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The Student News Site of Stony Brook University

The Statesman

The Student News Site of Stony Brook University

The Statesman


    SBUMC Gains Dual Prestige

    Magnet Review Ends On a Positive Note

    Last week, from September 18 to 20, Stony Brook University Medical Center (SBUMC) underwent a site survey as part of the final phase of the ‘Magnet Designation’ process. The Magnet Designation is a prestigious award granted by the American Nurses Credentialing Center (ANCC) that recognizes health care organizations that provide the finest in nursing and quality patient care. SBUMC applied for the Magnet Designation in the winter of 2003/2004. By 2005, the Magnet document was written and submitted to ANCC in March of 2006.

    According to the American Nurses Association, the Magnet designation ‘helps consumers locate health care organizations that have a proven level of excellence in nursing care.’ It goes on to say that although the Magnet designation specifically recognizes nursing care and quality, it also represents the hospital’s overall quality and a culture of empowerment, pride, respect, teamwork, and integrity.

    This designation is awarded to select hospitals following a rigorous application process, intensive review of documentation, data, and clinical practices. A site survey process is conducted to ensure that the institution provides the best quality health care. Currently, there are 209 health care organizations from 42 states that have earned this status.

    On September 20 after the last site surveyor had finished their inspection, there was a celebratory gathering by the nurses and doctors associated with the project. In the midst of thunderous applause, the speaker at the MAGNET meeting beamed about the experience. She said that although it would be six to eight weeks before a definite answer, ‘[the site surveyors] left the building smiling.’

    Lance Armstrong Foundation Awards Cancer Grant

    The Lance Armstrong Foundation (LAF) announced the awarding of nearly $1 million in grants to 27 community, non-profit organizations across the country for programs that help cancer patients’ deal with the emotional, physical and practical challenges of cancer. In order to receive this grant, each recipient had to undergo a rigorous application process. Cancer survivors and cancer community experts and advisors were part of a selection committee that viewed the proposals. Stony Brook University is one of the organizations receiving this grant.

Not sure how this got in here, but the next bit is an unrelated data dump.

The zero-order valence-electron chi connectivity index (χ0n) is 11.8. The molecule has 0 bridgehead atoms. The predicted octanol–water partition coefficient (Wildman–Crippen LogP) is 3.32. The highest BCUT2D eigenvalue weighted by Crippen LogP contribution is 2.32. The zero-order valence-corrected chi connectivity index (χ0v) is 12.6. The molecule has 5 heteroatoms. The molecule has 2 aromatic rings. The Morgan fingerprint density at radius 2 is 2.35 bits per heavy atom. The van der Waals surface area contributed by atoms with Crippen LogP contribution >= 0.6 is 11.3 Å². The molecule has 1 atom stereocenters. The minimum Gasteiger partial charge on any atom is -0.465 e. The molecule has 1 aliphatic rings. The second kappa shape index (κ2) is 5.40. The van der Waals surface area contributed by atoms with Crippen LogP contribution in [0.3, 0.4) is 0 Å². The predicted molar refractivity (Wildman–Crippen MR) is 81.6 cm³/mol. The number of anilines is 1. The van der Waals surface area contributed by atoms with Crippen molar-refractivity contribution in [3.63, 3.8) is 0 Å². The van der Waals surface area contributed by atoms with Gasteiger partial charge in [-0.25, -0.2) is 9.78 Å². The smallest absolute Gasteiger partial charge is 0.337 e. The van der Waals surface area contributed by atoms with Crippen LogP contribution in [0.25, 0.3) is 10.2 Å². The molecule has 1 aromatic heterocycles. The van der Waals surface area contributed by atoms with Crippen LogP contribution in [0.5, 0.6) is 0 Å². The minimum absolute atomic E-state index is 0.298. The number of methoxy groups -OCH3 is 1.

Suzanne Kho, the direct of grants at LAF, said ‘We are pleased to expand our support of community-centered, cancer survivorship initiatives through the awarding of 27 new grants this year’hellip;Together, we are helping to improve the quality of life of people affected by cancer at all stages of the survivorship continuum.’

    The LAF awarded grants concerning five issues: cancer pain, palliative and end-of-life care; practical issues of cancer survivorship; physical activity and nutrition; survivorship education; and emotional support for people living with cancer. In addition, the LAF Community Program also provides financial support and counseling to community centered initiatives that addresses the challenges of cancer.

    Since its inception in 2001, the LAF Community Program has awarded more than $4.8 million to non-profit organizations across the country.

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